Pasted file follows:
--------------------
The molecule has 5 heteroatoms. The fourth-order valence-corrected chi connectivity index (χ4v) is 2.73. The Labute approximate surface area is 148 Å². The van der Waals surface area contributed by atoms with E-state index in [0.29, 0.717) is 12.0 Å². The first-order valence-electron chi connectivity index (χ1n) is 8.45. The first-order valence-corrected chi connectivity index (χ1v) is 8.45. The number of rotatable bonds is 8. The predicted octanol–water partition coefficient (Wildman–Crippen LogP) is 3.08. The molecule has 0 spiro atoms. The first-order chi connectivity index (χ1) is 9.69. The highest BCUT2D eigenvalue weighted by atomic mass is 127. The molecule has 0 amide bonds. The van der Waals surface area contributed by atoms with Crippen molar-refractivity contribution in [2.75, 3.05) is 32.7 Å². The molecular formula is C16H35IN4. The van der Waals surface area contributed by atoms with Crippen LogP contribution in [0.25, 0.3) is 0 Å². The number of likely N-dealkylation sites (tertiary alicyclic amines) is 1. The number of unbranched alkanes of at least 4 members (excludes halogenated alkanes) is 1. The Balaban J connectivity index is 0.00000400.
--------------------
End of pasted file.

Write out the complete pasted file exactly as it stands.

The molecule has 5 heteroatoms. The fourth-order valence-corrected chi connectivity index (χ4v) is 2.73. The Labute approximate surface area is 148 Å². The van der Waals surface area contributed by atoms with E-state index in [0.29, 0.717) is 12.0 Å². The first-order valence-electron chi connectivity index (χ1n) is 8.45. The first-order valence-corrected chi connectivity index (χ1v) is 8.45. The number of rotatable bonds is 8. The predicted octanol–water partition coefficient (Wildman–Crippen LogP) is 3.08. The molecule has 0 spiro atoms. The first-order chi connectivity index (χ1) is 9.69. The highest BCUT2D eigenvalue weighted by atomic mass is 127. The molecule has 0 amide bonds. The van der Waals surface area contributed by atoms with Crippen molar-refractivity contribution in [2.75, 3.05) is 32.7 Å². The molecular formula is C16H35IN4. The van der Waals surface area contributed by atoms with Crippen LogP contribution in [0.25, 0.3) is 0 Å². The number of likely N-dealkylation sites (tertiary alicyclic amines) is 1. The number of unbranched alkanes of at least 4 members (excludes halogenated alkanes) is 1. The Balaban J connectivity index is 0.00000400.